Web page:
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Unsung Stars of The Stage: Broadway Costume Makers

A spotlight on the revered Parsons-Meares costume shop
Threads #197, June/July 2018
Sally Ann Parsons, owner of the Parsons-Meares costume shop.

When audiences watch a performance, they may not realize the endless behind-the-scenes work before and after every successful production. Costume makers, like those at New York’s highly regarded Parsons-Meares LTD, are among the artisans who help create and maintain a production’s unique look.

Known for attention to detail and innovation, Parsons-Meares has been the go-to costumer for many productions since the 1980s. The costume shop made its first Broadway impression with Sophisticated Ladies, and built a reputation with Cats and The Phantom of the Opera. Parsons-Meares artisans have made costumes for 17 productions that earned Tony Awards for Best Costume Design.

An example of beading on a costume.

An example of beading on a costume created at the shop for The Lion King, designed by Julie Taymor.

Detailed Records of past productions

An enormous body of knowledge emerges from the workrooms of Parsons-Meares. It is documented in the archives of the New York Public Library in “costume bibles.” These records, accessible to the public, cover 1980 to 2001. The bibles include photocopies of sketches, color photos, patterns, construction notes, measurements, fitting and sourcing notes, and textile swatches for 19 theater, opera, and ballet productions, according to a collection summary from the library. Many of the costume bibles are for Broadway productions, including the award-winning shows Cats, Grease, Sophisticated Ladies, Starlight Express, and The Will Rogers Follies. Dance productions are also represented, especially for the Joffrey Ballet and the San Francisco Ballet. For more information, go to Archives.NYPL.org/the/23220.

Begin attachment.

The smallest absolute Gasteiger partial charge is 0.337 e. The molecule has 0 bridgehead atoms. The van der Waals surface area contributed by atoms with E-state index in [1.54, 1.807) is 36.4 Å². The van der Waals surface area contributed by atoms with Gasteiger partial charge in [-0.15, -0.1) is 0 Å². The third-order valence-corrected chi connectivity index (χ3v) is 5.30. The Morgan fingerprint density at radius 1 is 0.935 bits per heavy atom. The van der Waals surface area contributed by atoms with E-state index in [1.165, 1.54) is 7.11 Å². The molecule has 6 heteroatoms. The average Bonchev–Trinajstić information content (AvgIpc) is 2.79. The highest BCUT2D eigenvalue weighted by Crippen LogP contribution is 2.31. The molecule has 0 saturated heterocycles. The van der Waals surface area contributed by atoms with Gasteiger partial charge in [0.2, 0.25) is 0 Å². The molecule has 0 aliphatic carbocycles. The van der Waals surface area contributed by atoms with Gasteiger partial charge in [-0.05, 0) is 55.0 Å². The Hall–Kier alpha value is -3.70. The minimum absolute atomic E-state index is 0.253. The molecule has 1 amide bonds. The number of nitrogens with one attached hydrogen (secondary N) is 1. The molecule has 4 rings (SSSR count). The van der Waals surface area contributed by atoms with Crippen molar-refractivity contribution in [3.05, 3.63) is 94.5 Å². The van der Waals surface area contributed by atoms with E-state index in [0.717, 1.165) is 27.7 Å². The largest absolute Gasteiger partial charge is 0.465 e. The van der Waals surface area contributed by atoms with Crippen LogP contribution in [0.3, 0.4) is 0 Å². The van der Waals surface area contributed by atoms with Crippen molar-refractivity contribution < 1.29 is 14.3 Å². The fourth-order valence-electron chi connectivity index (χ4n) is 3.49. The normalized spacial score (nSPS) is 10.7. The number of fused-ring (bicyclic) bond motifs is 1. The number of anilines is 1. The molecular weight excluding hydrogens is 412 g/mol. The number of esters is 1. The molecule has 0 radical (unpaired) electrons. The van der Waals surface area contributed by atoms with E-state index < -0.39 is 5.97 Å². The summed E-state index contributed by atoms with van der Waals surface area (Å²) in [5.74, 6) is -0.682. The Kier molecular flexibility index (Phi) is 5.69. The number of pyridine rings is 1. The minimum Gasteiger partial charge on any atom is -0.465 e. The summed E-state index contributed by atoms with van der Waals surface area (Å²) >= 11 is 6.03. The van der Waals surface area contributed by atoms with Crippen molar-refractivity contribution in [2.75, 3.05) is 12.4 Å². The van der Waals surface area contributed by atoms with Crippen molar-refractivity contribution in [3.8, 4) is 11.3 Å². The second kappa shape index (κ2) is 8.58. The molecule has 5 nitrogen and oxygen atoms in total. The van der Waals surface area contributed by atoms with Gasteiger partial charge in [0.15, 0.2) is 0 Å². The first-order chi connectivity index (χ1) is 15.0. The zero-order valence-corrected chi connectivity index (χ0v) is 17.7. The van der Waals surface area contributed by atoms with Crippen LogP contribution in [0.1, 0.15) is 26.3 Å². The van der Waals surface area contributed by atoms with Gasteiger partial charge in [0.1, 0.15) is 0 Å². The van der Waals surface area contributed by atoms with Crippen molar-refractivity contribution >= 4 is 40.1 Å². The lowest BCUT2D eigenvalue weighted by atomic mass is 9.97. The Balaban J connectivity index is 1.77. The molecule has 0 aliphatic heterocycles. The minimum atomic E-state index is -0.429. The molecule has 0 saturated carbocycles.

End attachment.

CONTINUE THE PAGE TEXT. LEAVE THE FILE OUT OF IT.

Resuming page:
The skilled hand of painter Mary Macy applies a design to fabric pinned tautly to a worksurface.
Woman working on a grasslands skirt for The Lion King.
Hand finisher Magdalena Sarmiento works on a grasslands skirt for The Lion King.
Woman sewing a gown for Rodgers & Hammerstein's Cinderella.
Operator Nelsa Rodriguez sews a voluminous gown for Rodgers & Hammerstein’s Cinderella, designed by William Ivey Long.

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